The meaning of blockchain, the technicality guide, and positive impact cannot be over-emphasized. With the inherent features that exist in blockchain, there are certain aspects that help fit into this edge economy.
Let's look at the case of Zededa. ZEDEDA is pioneering a cloud-native approach to the deployment, management and security of real-time edge applications at hyper-scale for solutions ranging from self-driving cars to industrial robots.
Zededa's vision is to create an edge economy that allows apps to run anywhere. This means moving applications that run in data centres, where there is a single owner of all the infrastructure that provides the app developer with its entire virtual environment, to places where infrastructure is not owned by a single party but the services and data exchanges must be trusted and not spoofed. This will be an extremely diverse environment- comprised of different hardware, different networks, etc. - that first needs a platform to abstract out the complexity to ease software development and allows the apps to ask for “services” that it can trust; analogous to how one spins up an environment in AWS (but in that case trust is inherent to “I trust AWS”). That makes the edge a “cloud native” edge.
Zededa stated that there are two aspects of blockchain that can help improve life and personal data.
1. Data provenance
2. Value exchange.
In the area of data provenance, the platform running the cloud-native edge should inherently check to be able to track immutably who is creating the data, when it was created, the owner of that data and what the owner’s rights are with regards to manipulating the data.
A data provenance service would allow an app developer to add devices to the network and have every piece of data tracked, enabling that data to be accessed by others, but not without express permission of the originator. This service can be provided to that app by a platform via smart contracts and blockchain. For example, today there are farm equipment companies offering IoT (Internet Of Things) services and apps to improve farming using the data collected, as well as data from other users in the area - hyper-local. But today, without blockchain, the only way the app provider can use the data in this way is to have the farmer sign an EULA (end user licensing agreement) that says “whatever you generate on this service belongs to me…” and the customer loses ownership of the data. If the app was built on a platform using the blockchain with smart contracts, every piece of data generated on my farm becomes identifiable and if I choose to leave the service, my data goes with me and/or can easily be deleted.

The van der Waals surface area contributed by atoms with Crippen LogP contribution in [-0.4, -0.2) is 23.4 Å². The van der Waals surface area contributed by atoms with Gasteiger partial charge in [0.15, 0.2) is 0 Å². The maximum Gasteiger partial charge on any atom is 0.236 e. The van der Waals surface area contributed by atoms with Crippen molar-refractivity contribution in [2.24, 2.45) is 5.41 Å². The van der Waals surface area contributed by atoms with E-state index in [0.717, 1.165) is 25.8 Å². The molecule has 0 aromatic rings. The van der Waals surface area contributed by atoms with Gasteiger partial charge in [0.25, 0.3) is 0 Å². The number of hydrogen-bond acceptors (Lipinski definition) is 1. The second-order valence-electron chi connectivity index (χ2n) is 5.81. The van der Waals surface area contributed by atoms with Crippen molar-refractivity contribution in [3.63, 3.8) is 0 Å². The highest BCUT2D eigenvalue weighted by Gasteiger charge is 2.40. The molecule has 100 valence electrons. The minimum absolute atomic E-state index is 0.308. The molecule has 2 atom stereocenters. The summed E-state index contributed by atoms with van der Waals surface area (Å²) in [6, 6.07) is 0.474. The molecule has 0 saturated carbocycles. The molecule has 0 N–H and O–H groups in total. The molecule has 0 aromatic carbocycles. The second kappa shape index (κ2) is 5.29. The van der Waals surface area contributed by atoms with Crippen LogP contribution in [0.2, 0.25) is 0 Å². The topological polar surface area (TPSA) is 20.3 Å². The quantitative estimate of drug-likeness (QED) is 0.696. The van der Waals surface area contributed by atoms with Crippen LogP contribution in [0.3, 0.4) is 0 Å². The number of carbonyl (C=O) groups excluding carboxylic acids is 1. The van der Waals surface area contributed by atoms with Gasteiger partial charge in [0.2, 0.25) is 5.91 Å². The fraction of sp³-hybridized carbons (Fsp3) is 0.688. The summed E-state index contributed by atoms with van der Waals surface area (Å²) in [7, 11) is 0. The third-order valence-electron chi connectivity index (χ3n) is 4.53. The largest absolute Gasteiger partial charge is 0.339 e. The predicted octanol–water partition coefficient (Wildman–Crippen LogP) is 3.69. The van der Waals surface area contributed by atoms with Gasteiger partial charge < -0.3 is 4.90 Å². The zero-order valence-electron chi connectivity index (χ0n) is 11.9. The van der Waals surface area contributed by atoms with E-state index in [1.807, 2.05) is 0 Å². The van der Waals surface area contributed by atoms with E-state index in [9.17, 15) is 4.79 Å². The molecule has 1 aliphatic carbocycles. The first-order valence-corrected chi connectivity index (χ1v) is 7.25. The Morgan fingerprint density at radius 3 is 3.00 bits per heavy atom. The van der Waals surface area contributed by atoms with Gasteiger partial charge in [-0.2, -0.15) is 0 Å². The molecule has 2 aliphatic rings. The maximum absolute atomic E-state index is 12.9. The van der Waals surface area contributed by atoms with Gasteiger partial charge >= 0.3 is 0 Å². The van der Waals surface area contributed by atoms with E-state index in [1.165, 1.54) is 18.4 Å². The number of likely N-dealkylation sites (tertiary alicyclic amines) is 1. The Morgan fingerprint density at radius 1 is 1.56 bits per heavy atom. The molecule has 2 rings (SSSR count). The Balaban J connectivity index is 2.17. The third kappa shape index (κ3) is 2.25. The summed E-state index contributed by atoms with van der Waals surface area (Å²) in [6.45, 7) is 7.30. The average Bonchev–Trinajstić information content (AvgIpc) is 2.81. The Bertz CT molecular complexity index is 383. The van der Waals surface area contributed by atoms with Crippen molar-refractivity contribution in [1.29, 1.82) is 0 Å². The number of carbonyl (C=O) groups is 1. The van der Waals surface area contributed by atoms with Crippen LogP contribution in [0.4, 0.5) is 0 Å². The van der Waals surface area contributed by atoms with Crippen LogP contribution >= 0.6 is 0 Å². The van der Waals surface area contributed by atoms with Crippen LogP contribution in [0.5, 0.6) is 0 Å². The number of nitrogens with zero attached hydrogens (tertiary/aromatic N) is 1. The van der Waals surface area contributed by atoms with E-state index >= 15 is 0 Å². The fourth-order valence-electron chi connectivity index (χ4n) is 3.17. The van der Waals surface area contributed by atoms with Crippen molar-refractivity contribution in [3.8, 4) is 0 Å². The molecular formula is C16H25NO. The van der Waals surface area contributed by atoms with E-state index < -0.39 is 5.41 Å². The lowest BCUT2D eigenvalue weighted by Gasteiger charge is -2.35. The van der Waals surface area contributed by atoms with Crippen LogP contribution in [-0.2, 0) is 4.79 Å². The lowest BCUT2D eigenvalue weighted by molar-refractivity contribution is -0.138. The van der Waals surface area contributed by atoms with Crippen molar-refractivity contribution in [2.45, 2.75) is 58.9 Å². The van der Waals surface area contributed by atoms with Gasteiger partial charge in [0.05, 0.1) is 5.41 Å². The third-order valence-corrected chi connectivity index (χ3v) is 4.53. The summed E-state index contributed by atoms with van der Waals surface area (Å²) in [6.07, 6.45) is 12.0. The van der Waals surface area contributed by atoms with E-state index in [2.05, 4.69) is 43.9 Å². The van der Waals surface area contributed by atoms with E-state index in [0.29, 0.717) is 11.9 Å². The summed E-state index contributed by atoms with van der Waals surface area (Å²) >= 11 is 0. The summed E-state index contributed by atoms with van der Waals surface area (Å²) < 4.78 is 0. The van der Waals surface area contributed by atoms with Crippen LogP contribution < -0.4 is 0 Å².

Value exchange is actually very compelling for IoT. We can take a public safety application in a Smart City as an example. If I have a facial recognition app in my Police Force and there is a dangerous criminal on the loose.
The city will have cameras they own, cameras owned by utilities and cameras owned by private companies. The owners can all have platform-enabled cameras using the blockchain network. As the use of cameras for the Public Safety app has value, I can “pay” all the camera owners to allow the use of the cameras, to run the facial recognition app temporarily, to help catch the criminal. Once the job is done, cameras are released and everyone is compensated for the use of their assets instantly. Smart Cities are a good example because typically the problem with investing public money for this type of infrastructure has terrible ROI (Return On Investment) as the asset sits unused the majority of the time. This would allow the very efficient use of funds as the city can develop applications and pay only for the “cloud native” resources required rather than deploying their own assets (sound familiar?).
This is the vision of the edge economy - a diverse hardware environment, with a diverse set of asset owners, application developers that want access to the data and an efficient platform for all of them to meet peer-to-peer.
It’s an ideal environment for blockchain services.